Why: Every glowing review I read makes me more excited for this retelling. I’ve enjoyed several Arab or Islamic-influenced stories recently, and am seeking out more.

Clash of Eagles by Alan SmaleClash of Eagles, Alan Smale
Release Date: Out now, March 2015
Genre: Alternative History
Series: Hesperian Trilogy #1
Why: Roman legions vs. Iroquois warriors, as Rome expands to the new world. I adore Greek/Roman anything, and I enjoy alternative histories when they’re done well. Clash of Eagles also comes recommended as a good audio performance by a friend, who hooked me up with their audio copy. Win.

Time Salvager by Wesley ChuTime Salvager, Wesley Chu
Release Date: July 7, 2015
Genre: Science Fiction, Time Travel
Series: Standalone
Why: I enjoyed the sample preview of this dystopian/scifi story. James is a chronman, who travels back to dead end timelines to strip them for resources. Until he meets someone worth saving. In the bit I previewed, James made for a strong antihero in an intriguing story.

Three Parts Dead by Max GladstoneThree Parts Dead, Max Gladstone
Release Date: Out now, 2012
Genre: Urban Fantasy with ancient gods and a touch of steampunk
Series: Craft Sequence #1
Why: Comes highly recommended. With strong fantasy world-building, a clever mystery, and a non-white female lead, it promises to be an awesome read. Plus, a series that can be read in multiple orders or sometimes as standalones intrigues me, and I want to see how he pulls it off.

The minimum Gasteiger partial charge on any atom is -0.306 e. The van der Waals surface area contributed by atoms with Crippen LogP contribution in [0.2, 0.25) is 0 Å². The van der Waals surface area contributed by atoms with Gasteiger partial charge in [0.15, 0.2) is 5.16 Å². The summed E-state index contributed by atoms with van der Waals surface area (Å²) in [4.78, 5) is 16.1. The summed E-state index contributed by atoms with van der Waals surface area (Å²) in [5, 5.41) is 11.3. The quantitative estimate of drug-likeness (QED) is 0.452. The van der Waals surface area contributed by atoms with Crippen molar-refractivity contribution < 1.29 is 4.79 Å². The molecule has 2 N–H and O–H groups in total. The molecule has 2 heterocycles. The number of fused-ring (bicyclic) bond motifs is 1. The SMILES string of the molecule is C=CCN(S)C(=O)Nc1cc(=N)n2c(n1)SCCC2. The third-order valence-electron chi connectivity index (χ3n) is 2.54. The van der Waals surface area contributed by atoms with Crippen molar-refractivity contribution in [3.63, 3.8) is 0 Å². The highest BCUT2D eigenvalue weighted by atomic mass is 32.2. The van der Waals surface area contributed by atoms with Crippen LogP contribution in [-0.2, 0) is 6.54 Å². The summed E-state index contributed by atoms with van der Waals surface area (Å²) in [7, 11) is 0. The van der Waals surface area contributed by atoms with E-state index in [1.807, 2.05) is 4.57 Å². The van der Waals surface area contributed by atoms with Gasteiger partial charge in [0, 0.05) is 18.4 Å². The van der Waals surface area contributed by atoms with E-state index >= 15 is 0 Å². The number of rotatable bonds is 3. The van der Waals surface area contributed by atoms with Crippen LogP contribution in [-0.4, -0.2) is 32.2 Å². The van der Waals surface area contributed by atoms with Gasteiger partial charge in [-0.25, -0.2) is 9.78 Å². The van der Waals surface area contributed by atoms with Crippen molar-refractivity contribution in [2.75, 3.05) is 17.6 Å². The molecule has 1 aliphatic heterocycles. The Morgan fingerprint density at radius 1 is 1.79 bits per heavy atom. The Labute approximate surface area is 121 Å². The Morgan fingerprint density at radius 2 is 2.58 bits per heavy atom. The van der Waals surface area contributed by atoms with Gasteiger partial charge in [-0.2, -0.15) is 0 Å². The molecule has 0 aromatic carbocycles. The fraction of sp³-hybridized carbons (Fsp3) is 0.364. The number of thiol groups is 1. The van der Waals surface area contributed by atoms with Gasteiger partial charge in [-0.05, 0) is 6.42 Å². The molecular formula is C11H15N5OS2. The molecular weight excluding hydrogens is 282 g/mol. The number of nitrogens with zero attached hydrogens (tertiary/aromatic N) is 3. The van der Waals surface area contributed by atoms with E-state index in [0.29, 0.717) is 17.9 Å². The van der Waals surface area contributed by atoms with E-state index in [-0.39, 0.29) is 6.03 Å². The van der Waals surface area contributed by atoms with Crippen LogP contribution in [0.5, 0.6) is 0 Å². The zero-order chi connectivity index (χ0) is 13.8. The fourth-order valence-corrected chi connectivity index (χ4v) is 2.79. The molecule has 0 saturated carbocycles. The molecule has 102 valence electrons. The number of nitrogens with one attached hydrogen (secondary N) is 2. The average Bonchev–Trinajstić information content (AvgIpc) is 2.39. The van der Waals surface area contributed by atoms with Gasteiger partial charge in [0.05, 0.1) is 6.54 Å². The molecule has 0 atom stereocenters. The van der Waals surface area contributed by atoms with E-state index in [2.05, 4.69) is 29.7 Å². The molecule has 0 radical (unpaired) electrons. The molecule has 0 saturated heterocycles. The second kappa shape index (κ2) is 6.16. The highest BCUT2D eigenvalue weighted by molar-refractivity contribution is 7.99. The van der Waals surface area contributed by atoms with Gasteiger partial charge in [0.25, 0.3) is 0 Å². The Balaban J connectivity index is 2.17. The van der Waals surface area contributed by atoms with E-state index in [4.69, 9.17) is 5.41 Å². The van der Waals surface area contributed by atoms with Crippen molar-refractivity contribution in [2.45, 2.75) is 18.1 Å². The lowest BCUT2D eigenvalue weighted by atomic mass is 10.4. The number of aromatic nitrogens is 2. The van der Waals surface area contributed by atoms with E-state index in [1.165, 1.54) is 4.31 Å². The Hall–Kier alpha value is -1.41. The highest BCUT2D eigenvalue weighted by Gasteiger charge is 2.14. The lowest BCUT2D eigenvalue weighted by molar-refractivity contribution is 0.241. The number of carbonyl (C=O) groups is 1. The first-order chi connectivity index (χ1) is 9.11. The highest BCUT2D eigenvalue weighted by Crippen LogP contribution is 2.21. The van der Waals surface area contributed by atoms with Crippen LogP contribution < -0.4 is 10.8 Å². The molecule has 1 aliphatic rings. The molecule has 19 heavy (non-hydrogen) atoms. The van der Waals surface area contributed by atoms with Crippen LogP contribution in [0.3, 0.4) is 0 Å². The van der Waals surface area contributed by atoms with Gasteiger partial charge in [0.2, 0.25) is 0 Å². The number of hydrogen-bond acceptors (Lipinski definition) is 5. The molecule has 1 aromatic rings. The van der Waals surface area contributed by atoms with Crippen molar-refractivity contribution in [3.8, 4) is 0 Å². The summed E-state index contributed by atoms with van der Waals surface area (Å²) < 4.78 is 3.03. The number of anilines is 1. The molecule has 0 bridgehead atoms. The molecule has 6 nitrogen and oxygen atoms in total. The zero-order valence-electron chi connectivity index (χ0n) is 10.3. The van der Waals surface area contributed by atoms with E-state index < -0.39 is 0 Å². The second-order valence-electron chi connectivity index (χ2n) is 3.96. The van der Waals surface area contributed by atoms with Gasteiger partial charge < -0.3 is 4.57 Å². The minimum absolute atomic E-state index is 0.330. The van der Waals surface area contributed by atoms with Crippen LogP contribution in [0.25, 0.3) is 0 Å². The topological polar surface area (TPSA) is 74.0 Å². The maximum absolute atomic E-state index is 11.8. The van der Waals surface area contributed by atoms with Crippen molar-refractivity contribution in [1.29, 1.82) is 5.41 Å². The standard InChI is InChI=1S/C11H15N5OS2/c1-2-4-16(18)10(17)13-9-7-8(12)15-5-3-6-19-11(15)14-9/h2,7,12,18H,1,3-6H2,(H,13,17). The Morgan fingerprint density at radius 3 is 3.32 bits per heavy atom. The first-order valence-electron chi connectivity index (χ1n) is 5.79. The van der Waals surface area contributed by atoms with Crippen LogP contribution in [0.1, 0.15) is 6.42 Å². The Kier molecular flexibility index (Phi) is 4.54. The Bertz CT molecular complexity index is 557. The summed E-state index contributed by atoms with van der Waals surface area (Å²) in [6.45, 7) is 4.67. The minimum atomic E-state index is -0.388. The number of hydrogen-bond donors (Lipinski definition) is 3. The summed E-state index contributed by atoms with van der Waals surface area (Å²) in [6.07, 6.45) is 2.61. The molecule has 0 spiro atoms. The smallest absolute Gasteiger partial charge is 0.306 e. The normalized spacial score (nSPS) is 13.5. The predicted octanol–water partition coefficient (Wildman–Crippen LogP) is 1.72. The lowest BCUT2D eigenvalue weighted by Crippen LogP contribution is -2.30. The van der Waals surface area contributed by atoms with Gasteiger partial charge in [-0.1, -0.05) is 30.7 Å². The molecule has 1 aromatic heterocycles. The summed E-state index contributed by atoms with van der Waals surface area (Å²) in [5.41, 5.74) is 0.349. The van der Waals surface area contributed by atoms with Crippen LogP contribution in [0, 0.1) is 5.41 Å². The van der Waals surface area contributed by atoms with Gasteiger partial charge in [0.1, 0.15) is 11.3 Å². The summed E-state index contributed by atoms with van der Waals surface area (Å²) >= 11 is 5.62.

Hostage by Rachel Manija Brown and Sherwood SmithHostage, Rachel Manija Brown & Sherwood Smith
Release Date: Out now, January 2015
Genre: YA Post-apocalyptic, Western
Series: The Change #2
Why: I adored book one, The Stranger and immediately bought book two on my nook. With its fresh mix of western and scifi/dystopian and diverse characters, it’s one of the most fun reads of the year so far. I want to read the sequel before I forget details.

Shadowshaper by Daniel Jose OlderShadowshaper, Daniel José Older
Release Date: June 30, 2015
Genre: YA Urban Fantasy
Series: Standalone
Why: In Brooklyn, the graffiti murals start to weep. This YA fantasy mixes Caribbean legend with urban life. I’m intrigued.

Valour and Vanity by Mary Robinette KowalValour and Vanity, Mary Robinette Kowal
Release Date: Out now, 2014
Genre: Historical Fantasy
Series: Glamourist Histories #4
Why: This series has been recommended several times, but I’m reluctant about Regency. Then it was mentioned on Writing Excuses podcast as a good place for new readers to jump in and A HEIST NOVEL. No surprise, this went straight onto my to-read list.

Armada by Ernest ClineArmada, Ernest Cline
Release Date: July 14, 2015
Genre: Science Fiction, video game nostalgia
Series: Standalone
Why: I’m not quite as Team Ready Player One as almost everyone I know seems to be. But I still enjoyed it, and I’m still gladly in line for Cline’s new novel, which promises just as much retro geek nostalgia.

Top Ten Tuesday is a weekly meme hosted by The Broke and The Bookish. This week’s topic is Top Ten Books On My TBR For Summer 2015. July’s releases are included here, for anything August or later, see my Top Ten 2015 Fall Releases list. I did not duplicate titles.